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Dave Holland Octet Dave Holland and Trilok Gurtu Symphony Center, Chicago March 24, 2006 The audience at Chicago's Symphony Center looked different than it has for this season's previous shows in its Jazz at Symphony Center series. While there were still plenty of the middle-aged subscription crowd, this crowd was younger, hipper and, between songs, more noisily appreciative. There were more of them, too. That's because jazz has become cool, my wife explained in a matter-of-fact tone. I hope she's right, but my personal suspicion is that British bassist Dave Holland has quietly but very steadily ascended to the very highest ranks of jazz stardomit's not the genre, it's the musician. In any case, one couldn't ask for a better bill than this double-Holland concert in which the North American debut of the Dave Holland Octet was paired with a duo set of Holland and Indian percussionist Trilok Gurtu. Gurtu and Holland opened the show with "The Whirling Dervish, a simple vamp piece in plain old 4/4 timealthough the subdivisions and sub-subdivisions of counted time Gurtu created as he sat at his hybrid set of western and eastern drums really rendered any notion of regimented time signature largely moot. Here and elsewhere in the set, Holland stated an ostinato, then strayed from it, building solo lines against Gurtu's stunning hand-played tabla beats; his shifts from freer melodies to constrained grooves parallelled Gurtu's own rhythmic embellishments to create a sense of blurring, mutating form.
Holland's tune "Mazad began with a droning, mildly-vibratoed arco introduction from the composer against a hand-played cymbal and other percussion from Gurtu before Holland's plucked bass and Gurtu's drums pulled the piece into a pensive, spacious groove. Again, Holland's supplied the song's angular melody (stated with his characteristically impeccable intonation and full, singing tone) but also a good part of its tempo, which gave Gurtu plenty of freedom to embellish and dance around the pulse.
The pair's propulsive, polyrhythmic cover of Oregon bassist Glen Moore's "Three Step Dance was a model of tension and concentration as Holland stated the tune's ascending theme phrase before the tune culminated in an intense impasse of snare rolls and single-note, adamant bass. Gurtu's "Peace of the Five Elements was marked by surging tabla rolls that gave the song a sense of accelerando and ritardando tempo changeuntil one noticed that Holland's time was steady and that the actual time of the song was as well. The sense of dynamics was, real, however, and every gradation of volume (at times the two played very quietly indeed) was perfectly rendered by the Symphony Center's remarkable acoustics.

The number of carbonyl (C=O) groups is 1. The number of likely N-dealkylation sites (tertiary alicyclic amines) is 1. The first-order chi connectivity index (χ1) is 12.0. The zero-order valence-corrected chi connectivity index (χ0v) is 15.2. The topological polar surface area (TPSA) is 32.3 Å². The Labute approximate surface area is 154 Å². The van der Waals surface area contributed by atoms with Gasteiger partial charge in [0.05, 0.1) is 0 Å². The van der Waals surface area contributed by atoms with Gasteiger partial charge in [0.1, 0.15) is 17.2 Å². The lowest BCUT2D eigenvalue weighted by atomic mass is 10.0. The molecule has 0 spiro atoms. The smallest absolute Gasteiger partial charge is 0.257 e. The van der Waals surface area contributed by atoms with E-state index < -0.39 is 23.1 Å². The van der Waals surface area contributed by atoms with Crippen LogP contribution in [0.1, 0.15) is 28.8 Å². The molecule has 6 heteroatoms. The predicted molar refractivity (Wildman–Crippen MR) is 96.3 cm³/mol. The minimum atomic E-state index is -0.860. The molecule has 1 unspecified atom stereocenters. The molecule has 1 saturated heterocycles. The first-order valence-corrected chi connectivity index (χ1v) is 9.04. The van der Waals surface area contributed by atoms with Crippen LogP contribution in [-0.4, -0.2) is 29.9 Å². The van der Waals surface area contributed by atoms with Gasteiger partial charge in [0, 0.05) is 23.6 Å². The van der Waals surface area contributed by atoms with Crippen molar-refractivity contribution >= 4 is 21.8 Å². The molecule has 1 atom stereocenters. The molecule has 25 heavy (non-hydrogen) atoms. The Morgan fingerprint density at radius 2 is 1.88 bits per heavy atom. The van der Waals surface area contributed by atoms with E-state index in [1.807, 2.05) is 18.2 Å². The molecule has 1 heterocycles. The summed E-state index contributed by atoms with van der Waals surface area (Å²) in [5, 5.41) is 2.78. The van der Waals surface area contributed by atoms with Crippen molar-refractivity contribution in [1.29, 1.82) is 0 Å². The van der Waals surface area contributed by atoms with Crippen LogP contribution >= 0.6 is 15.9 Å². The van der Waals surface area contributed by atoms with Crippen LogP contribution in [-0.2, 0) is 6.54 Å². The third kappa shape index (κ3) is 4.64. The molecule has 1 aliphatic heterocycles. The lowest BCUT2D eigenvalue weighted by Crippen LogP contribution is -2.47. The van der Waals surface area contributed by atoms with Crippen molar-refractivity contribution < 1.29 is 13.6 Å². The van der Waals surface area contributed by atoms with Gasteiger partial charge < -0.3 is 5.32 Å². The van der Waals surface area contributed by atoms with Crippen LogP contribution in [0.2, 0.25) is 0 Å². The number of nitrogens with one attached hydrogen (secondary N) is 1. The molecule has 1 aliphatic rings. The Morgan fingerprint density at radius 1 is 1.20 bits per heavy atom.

Holland's "The Secret Garden was the best of all; its double-stopped descending bass theme, and Holland's intricate, weaving melodic developments of that theme against Gurtu's sparse tabla accompaniment, created a sense of great distance and benevolent fate. A new piece called "Lucky Seven had some crowd-pleasing vocal chanting from Gurtu over a hypnotic one-two beat (partially supplied by the delighted audience) that was then topped by dazzling, simultaneous-note unison playing, abrupt stops and effortless starts included, from the two musicians.
Then it was time for the Dave Holland Octet, which was, depending upon your point of view, either a bulked-up version of the longstanding Dave Holland Quintet or a radically slimmed-down edition of the Grammy-winning Dave Holland Big Band. Here, the QuintetHolland, saxophonist Chris Potter, vibes/marimba player Steve Nelson, trombonist Robin Eubanks and drummer Nate Smithwas augmented by altoist Antonio Hart, baritone saxman Gary Smulyan and trumpeter Alex "Sasha Sipiagin.
The band opened with a new Holland tune called "Pathways, and the five-horn frontline sounded great on the massed-horn ensemble themewell, four of them did, as microphone problems effectively eliminated Smulyan from the mix for the first few tunes, as evidenced by his inaudible solo. A Holland solo over Smith's cymbals and Nelson's shimmering, characteristically economical vibes work (no marimba was on stage this evening) led into some pivoting contrapuntals from the horn linevery good writing.
I love jazz because anything is possible; it has few rules and the best jazz breaks those ones. I prefer free improv because it doesn't really have any rules at all.
I was first exposed to jazz in my teens (in the late sixties).
The first jazz record I bought was Filles de Kilimanjaro by Miles Davis, shortly followed by Extrapolation by John McLaughlin.
My advice to new listeners is to listen as widely as possible and not to make snap judgments--stick with it.